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Articles

10-1-2023 TSS Astrophotography Photo of the Day.

"Full Moon on 29/9/23."

Well, even though we are calling this a "Photo" it's actually a drawing. On occasion, we will find a drawing so good it could very well be compared to an image! This is one of those. Read Marios post and image descriptions and you will find he...

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An Accurate Measurement Method for Telescope Focusing System Backlash

The measurement method of the telescope focusing system backlash described in this article was discovered suddenly when I was checking two autofocus curves with a friend some time ago. At that time, a friend sent me two pictures of autofocus curves. The curves are very smooth and fitting well,...

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Choosing The Ideal Setup To Begin Your Astrophotography Journey

This article should be used as a reference source for the ideal setup needed to educate those that would like to start their Astrophotography (AP) journey or anyone switching from visual astronomy to AP. This article is an opinion article and contains one of many possible solutions about what to...

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All New Telescope Owners, Please Read!

Hello to all the new and lucky telescope owners,

Please use your telescope for the very first time during the day.

All of the following information will strive to support the above statement.

But first, WARNING, WARNING, WARNING – NEVER POINT YOUR TELESCOPE...





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Creating a basic set of eyepieces for your new telescope

By: Lady Fraktor

One of the most asked questions by beginners, What eyepieces should I get?

There is always a lot of discussion from people on what eyepieces to get with their new telescopes.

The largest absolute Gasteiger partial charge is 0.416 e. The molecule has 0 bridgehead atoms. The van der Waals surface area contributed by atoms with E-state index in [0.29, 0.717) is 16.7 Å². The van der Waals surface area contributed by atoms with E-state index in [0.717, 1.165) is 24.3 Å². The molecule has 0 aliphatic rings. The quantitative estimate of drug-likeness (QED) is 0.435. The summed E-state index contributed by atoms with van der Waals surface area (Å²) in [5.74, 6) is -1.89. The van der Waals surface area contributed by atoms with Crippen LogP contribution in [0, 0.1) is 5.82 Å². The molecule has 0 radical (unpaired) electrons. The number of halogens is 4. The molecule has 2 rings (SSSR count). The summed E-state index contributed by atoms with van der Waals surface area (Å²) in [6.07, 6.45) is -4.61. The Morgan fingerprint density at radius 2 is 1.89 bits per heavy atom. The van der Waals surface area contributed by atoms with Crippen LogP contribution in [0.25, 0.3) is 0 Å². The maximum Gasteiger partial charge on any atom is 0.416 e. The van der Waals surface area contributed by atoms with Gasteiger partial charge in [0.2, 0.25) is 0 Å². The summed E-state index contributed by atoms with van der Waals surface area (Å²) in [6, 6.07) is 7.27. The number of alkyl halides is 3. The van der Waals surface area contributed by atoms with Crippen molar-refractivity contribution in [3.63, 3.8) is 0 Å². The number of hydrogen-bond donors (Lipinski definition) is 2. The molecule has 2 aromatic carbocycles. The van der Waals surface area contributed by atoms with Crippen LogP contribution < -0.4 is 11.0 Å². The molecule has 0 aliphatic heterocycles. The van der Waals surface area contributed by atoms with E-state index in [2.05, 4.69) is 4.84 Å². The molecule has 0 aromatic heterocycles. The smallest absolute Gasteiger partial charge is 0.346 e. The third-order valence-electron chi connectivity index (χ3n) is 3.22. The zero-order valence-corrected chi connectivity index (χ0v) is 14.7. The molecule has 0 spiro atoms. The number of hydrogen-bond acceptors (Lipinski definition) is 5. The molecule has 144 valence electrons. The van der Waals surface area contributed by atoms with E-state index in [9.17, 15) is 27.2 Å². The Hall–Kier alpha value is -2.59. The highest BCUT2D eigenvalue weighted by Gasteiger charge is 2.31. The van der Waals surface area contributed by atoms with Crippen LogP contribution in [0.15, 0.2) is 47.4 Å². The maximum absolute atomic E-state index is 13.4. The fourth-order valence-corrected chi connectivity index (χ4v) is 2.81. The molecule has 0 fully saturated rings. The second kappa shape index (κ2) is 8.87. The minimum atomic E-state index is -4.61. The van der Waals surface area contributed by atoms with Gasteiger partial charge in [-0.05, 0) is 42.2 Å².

Most people seem to want to get the most magnification possible right away,...



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Collimating a Newtonian Reflector -  A Guide for Novice Telescope Owners

by Joe Cali (OzEclipse)

Collimating a Newtonian reflector fills new telescope owners with fear yet it is a relatively simple process. With the telescope in a normal position, pointing about 20-30 degrees above horizontal, look into the eyepiece holder with the eyepiece...

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Using a Newtonian to view the planets - for complete beginners

Using your Newtonian telescope to view the planets is relatively straightforward. However, a little care and attention will pay off with a more rewarding experience.

by Joe Cali (OzEclipse)


This article was inspired by a question that that was posted on a Facebook astronomy...

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USING FILTERS FOR LUNAR/PLANETARY OBSERVATION

1. Overview

[This assessment was conducted in 2020] For the vast majority of my astronomical observing life, over 50 years, I have never used filters of any kind for planets or otherwise. But after half a century of reading the extraordinary claims by manufacturers and observing organizations...

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Solar: Increase surface texture in Photoshop by increasing saturation

Often, we will finish processing a solar image in Photoshop only to realize that the surface just does not have enough “texture”. This is a simple, but effective, method of making the surface texture stand out better by increasing the color saturation.